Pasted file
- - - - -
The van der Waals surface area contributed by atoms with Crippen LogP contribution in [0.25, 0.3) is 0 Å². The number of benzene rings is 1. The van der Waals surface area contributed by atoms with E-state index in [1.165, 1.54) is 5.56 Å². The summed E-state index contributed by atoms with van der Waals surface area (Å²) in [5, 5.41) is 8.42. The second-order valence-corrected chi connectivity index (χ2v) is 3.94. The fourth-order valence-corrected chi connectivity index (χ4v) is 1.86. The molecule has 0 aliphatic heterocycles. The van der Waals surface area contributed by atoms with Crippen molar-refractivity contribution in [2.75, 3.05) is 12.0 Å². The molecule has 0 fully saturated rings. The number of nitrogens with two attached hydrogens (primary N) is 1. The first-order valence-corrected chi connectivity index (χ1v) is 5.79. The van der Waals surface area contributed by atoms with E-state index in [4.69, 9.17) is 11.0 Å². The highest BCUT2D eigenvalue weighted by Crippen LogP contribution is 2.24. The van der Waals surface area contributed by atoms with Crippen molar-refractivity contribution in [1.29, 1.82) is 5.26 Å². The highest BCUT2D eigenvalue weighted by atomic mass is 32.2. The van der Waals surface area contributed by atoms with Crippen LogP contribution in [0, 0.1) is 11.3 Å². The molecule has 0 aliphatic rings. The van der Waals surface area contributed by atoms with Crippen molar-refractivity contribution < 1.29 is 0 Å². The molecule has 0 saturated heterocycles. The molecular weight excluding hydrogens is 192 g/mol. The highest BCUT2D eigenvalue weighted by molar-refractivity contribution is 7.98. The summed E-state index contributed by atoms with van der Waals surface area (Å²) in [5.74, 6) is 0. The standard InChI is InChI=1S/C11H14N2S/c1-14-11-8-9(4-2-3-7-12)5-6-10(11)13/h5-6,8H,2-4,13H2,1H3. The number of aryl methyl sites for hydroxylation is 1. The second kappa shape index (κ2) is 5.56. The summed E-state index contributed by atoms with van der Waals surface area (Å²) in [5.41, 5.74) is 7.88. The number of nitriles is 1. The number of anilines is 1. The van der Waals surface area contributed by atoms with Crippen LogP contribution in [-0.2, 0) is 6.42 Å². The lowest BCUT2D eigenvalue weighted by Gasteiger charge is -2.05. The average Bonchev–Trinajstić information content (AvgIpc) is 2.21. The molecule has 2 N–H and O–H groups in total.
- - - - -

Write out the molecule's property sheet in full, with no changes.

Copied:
The van der Waals surface area contributed by atoms with Crippen LogP contribution in [0.25, 0.3) is 0 Å². The number of benzene rings is 1. The van der Waals surface area contributed by atoms with E-state index in [1.165, 1.54) is 5.56 Å². The summed E-state index contributed by atoms with van der Waals surface area (Å²) in [5, 5.41) is 8.42. The second-order valence-corrected chi connectivity index (χ2v) is 3.94. The fourth-order valence-corrected chi connectivity index (χ4v) is 1.86. The molecule has 0 aliphatic heterocycles. The van der Waals surface area contributed by atoms with Crippen molar-refractivity contribution in [2.75, 3.05) is 12.0 Å². The molecule has 0 fully saturated rings. The number of nitrogens with two attached hydrogens (primary N) is 1. The first-order valence-corrected chi connectivity index (χ1v) is 5.79. The van der Waals surface area contributed by atoms with E-state index in [4.69, 9.17) is 11.0 Å². The highest BCUT2D eigenvalue weighted by Crippen LogP contribution is 2.24. The van der Waals surface area contributed by atoms with Crippen molar-refractivity contribution in [1.29, 1.82) is 5.26 Å². The highest BCUT2D eigenvalue weighted by atomic mass is 32.2. The van der Waals surface area contributed by atoms with Crippen LogP contribution in [0, 0.1) is 11.3 Å². The molecule has 0 aliphatic rings. The van der Waals surface area contributed by atoms with Crippen molar-refractivity contribution < 1.29 is 0 Å². The molecule has 0 saturated heterocycles. The molecular weight excluding hydrogens is 192 g/mol. The highest BCUT2D eigenvalue weighted by molar-refractivity contribution is 7.98. The summed E-state index contributed by atoms with van der Waals surface area (Å²) in [5.74, 6) is 0. The standard InChI is InChI=1S/C11H14N2S/c1-14-11-8-9(4-2-3-7-12)5-6-10(11)13/h5-6,8H,2-4,13H2,1H3. The number of aryl methyl sites for hydroxylation is 1. The second kappa shape index (κ2) is 5.56. The summed E-state index contributed by atoms with van der Waals surface area (Å²) in [5.41, 5.74) is 7.88. The number of nitriles is 1. The number of anilines is 1. The van der Waals surface area contributed by atoms with Crippen LogP contribution in [-0.2, 0) is 6.42 Å². The lowest BCUT2D eigenvalue weighted by Gasteiger charge is -2.05. The average Bonchev–Trinajstić information content (AvgIpc) is 2.21. The molecule has 2 N–H and O–H groups in total.